Our bags are packed, our flat has been rented, and our airline tickets have been printed. Crowded Earth Kitchen is off on a Tokyo Food Tour! We promise to bring you lots of amazing photos and delicious foods to recreate… but first, there’s that little detail about needing to travel halfway around the world. Spending over 12 hours on an airplane with children – after hours spent driving to Chicago and flying to Toronto to catch the flight to Tokyo – is not for the faint of heart. That said, it’s not impossible, either. Here is the two -part method to our madness:
- Pack really light. Don’t be that goofy American in an international airport, trying to drag 100 pounds of nonsense behind you to the train station. Seriously, reconsider every item you pack! Nobody needs 3 pairs of shoes on vacation. Most people in the world don’t even own 3 pairs of shoes. People will notice your accent… they won’t be looking at your feet.
- Pack your own travel snacks. While all of those shoes are silly, travel snacks are smart. Just try a 12 hour flight without snacks for children… that’s taking your life in your hands, my friend! Snacks in airports are outrageously, sinfully expensive. Bring a carry-on with healthy food items to get you through your travels and hold you over for a first meal of two (if needed) in a foreign country. Use the carry-on to bring foreign foods back home!
Here’s what we pack:
Homemade granola bars (dense and satisfying, these pack well)
Cereal bars (these are a great way to use up open cereal boxes before you travel)
Vegetable chips (provides crunch without making you feel icky on an airplane)
Fruit pockets (ever popular with kids)
Whatever you decide to pack in your carry-on, make sure it can stand up to a bit of jostling and squashing. Also, avoid foods that are too fragrant – the people seated around you may not appreciate your love of curry or aged cheese! Finally, make sure not to pack foods that can be considered liquid (applesauce, gelatin, etc.) – these will be confiscated by airport security.
The world is your oyster. Enjoy your trip!
While I look forward to summertime and love my garden, I’ll confess to enjoying a bit of air conditioning and an indoor breeze under a ceiling fan after playing in the dirt under the hot sun. I’ll also confess to feeling hungry after working in the garden, and unfortunately there’s nothing to harvest from the garden just yet!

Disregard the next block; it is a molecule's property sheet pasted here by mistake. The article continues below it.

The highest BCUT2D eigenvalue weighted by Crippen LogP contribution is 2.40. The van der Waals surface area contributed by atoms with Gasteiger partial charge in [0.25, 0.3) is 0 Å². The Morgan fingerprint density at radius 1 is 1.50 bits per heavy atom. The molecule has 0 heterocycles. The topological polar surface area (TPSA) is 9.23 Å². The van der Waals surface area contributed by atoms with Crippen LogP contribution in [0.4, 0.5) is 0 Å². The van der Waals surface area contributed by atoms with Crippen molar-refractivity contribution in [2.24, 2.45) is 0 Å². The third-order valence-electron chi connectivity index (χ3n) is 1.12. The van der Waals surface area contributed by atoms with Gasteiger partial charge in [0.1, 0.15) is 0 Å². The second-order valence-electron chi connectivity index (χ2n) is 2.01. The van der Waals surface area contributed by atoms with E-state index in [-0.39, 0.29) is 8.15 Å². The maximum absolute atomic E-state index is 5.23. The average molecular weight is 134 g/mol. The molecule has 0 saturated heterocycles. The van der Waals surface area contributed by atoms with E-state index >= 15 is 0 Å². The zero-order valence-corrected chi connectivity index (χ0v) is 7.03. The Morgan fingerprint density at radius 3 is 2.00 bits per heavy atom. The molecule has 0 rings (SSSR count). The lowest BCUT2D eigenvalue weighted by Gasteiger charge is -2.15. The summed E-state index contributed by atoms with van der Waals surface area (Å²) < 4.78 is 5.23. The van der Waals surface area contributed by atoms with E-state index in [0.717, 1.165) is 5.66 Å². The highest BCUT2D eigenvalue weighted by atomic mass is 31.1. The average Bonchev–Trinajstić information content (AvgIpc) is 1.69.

Today I sated my post-gardening sweet tooth with this easy recipe for Rum Caramel Corn. I used a banged up old pot to cook the caramel. Boiling caramel may (or may not) cause a harmless, slight discoloration inside of a pan. To clean the pan in which you boiled the caramel, here’s an easy tip: fill the pan about 2 inches deep with water, and bring the water to a boil on the stove. When the water is boiling, add about 2 tablespoons of baking soda to the pan. Immediately cover the pan and remove from heat. After about 15 minutes, when the water is still warm but comfortable to touch, scrub the inside of the pan. Voila! The caramel residue will wash away.
Ingredients (Makes 15 cups)
15 cups air popped popcorn
1/2 cup real butter
1/2 cup dark brown sugar
1/2 cup light corn syrup
2 tablespoons light molasses
1 teaspoon rum flavoring
Step 1) Combine butter, brown sugar, light corn syrup, and molasses in an old saucepan. Bring to a boil over medium heat, stirring constantly.
Step 2) Allow caramel mixture to boil gently for 7 minutes, stirring frequently. Remove from heat. Stir in rum flavoring.
Step 3) Spread popcorn on baking sheets lined with waxed paper. Carefully drizzle the caramel mixture over the popcorn. Use a metal spatula to gently lift the coated popcorn. This spreads the caramel onto more of the popcorn, and also helps to prevent sticking.
Enjoy when cool!
Here’s to second chances! The first time I tried making spring rolls, they were a disaster. I swore I’d never attempt them again. Well, I’ve learned a few things since then and as it turns out, spring rolls really aren’t difficult to make at all! My loss is your gain – thanks to my mistakes, I’ll be able to help you avoid a few pitfalls and make delicious spring rolls on your very first attempt.
Fun fact: spring roll wrappers and vermicelli noodles are made of exactly the same thing… rice flour. Many spring roll recipes Continue reading
Garlicky, tangy, creamy, delicious – what are you waiting for? Good For You Garlic Dip is fabulous with carrot sticks or tortilla chips. A generous 1/2 cup serving contains over 10 grams of protein, 5 grams of dietary fiber, and a big punch of calcium, iron, and potassium – all for around 100 calories!
Ingredients (Makes 2 cups) Continue reading